Join the conversation at ACEs Connection above and add your voiceDetails
Join the conversation at ACEs Connection above and add your voiceDetails
With one of the nation’s largest child abuse agencies, 2.5 billion dollar budget, & 8000 employee, Texas struggles to keep up with the increase in child protection cases, not enough quality foster and adoption families, and cases that stay in the system far too long (federal lawsuit).
For a long time now, Texas has ranked last or near last among the states for prenatal care (50th), low birth weight babies, health care expenditure (48th), spending on mental health (49th) graduation rates (45th), SAT scores, child abuse deaths, uninsured children, births to teen moms, WIC benefits per person (50th), 4th highest in women living in poverty, and 6th highest in child poverty (2013 Texas Legislative Study Group/83rd Regular Session of the Texas Legislature).
Texas is also first in executions, 2nd in larceny, theft, and property crime rate, 4th in rate of incarceration, and personal bankruptcy filings, (March 2013).
Nearly half of the 655 under-reported child deaths occurred to children on CPS radar. That’s what happens with extraordinarily high caseloads, too few resources for existing cases, lack of transparency & reporting.
Each year, over 100,000 Texas children between the ages of 7 & 17 go missing, many of them while in child protective services.
The National Center for Missing and Exploited Children estimates that 60% of children likely to be victims of sex trafficking have fun away from foster care or group homes.
The high turnover in child protection workers and broken foster care and daycare system are just the tip of the iceberg of at risk children in the state.
Child protection workers and children did not make the mess and they can do little to fix it. Lawmakers, voters, and concerned citizens need to look to other states and nations to find solutions.
26% of Texas population (1.7 million Texas children) live below the federal poverty level & Of the 804 Child fatalities reported in 2013, 156 were related to child abuse or neglect according to Child Protective Services.Details
Friday was spent at the annual Children and Youth Issues Briefing conference in St Paul. I reconnected with board members from CASAMN, Greg Brolsma, Police Chief from Fairmont MN with great insights about how the issues of abuse and neglect impact the larger community, and Rich Gehrman from Safe Passage For Children MN.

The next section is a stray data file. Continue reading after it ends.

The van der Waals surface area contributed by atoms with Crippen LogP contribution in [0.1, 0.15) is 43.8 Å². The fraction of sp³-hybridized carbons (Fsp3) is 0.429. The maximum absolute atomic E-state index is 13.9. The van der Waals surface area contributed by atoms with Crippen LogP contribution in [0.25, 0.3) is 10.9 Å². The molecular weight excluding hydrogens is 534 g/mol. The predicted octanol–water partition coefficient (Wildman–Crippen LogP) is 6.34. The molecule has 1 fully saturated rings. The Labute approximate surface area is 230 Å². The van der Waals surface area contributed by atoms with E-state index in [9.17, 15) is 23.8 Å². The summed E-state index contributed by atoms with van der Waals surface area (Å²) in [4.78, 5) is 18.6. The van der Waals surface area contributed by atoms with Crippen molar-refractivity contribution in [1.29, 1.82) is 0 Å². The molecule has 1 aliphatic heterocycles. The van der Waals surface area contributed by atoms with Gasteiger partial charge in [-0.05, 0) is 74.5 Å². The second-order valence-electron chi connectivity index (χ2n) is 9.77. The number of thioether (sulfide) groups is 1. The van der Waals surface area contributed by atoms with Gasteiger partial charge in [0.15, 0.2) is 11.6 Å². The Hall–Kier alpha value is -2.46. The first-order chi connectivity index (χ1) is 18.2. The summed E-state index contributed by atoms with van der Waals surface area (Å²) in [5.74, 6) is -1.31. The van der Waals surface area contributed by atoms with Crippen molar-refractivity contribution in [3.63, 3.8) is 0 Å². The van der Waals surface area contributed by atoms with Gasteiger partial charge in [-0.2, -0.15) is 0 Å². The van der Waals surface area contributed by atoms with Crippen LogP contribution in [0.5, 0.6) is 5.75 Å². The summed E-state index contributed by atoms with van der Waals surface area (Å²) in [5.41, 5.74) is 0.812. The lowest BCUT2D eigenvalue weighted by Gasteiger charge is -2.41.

My biggest take away from the many speakers today was this statement by Becky Roloff CEO of the YWCA in Minneapolis (paraphrased) because a child’s future ability to cope in school and in life is almost completely formed by five, I’ve changed my definition of a generation. It’s not 20 years, it’s five. Every five years, another generation of children able to cope or not cope in school, with peers, and in life enters our community.
Becky’s larger point being, either we throw ourselves into crisis nurseries, early childhood programs, and affordable quality daycare, or we will continue to create new generations of troubled five year olds headed for failure and lifetimes of special needs and dysfunctional lifestyles.
Emerging Policy Initiatives, Youth Perspectives, MN Children’s Cabinet, Governor’s address, and Legislative leaders delivered multiple perspectives about children’s issues. When the video of the event is posted I will put it up on KARA’s website.
2 other thoughts that will stick with me from this meeting are;
1) the short sighted and repeated reference to affordability with little reference to the extraordinary cost of not valuing children enough to insure basic health and skills,
2) Governor Dayton’s remarks about how infighting among service providers could damage his efforts to provide funding for badly needed programs (which certainly would not serve the children we were there to talk about).
The cost of children not able to achieve the coping skills needed to succeed in school, with peers, and in life, are exponentially higher than providing subsidized daycare, crisis nurseries, and early childhood programs.
Without help, the traumas of abuse and neglect last a lifetime and cost a fortune over that person’s lifetime. Art Rolnick’s work at the Federal Reserve proving a 17 dollar return on each dollar invested in early childhood programs for the average child pales in comparison to the dollar invested in the at risk child. A single child in my caseload cost the county (and County) in excess of two million dollars) that could have been a fraction of that cost if addressed adequately (and he is still a young man with a long, expensive, dysfunctional life in front of him).Details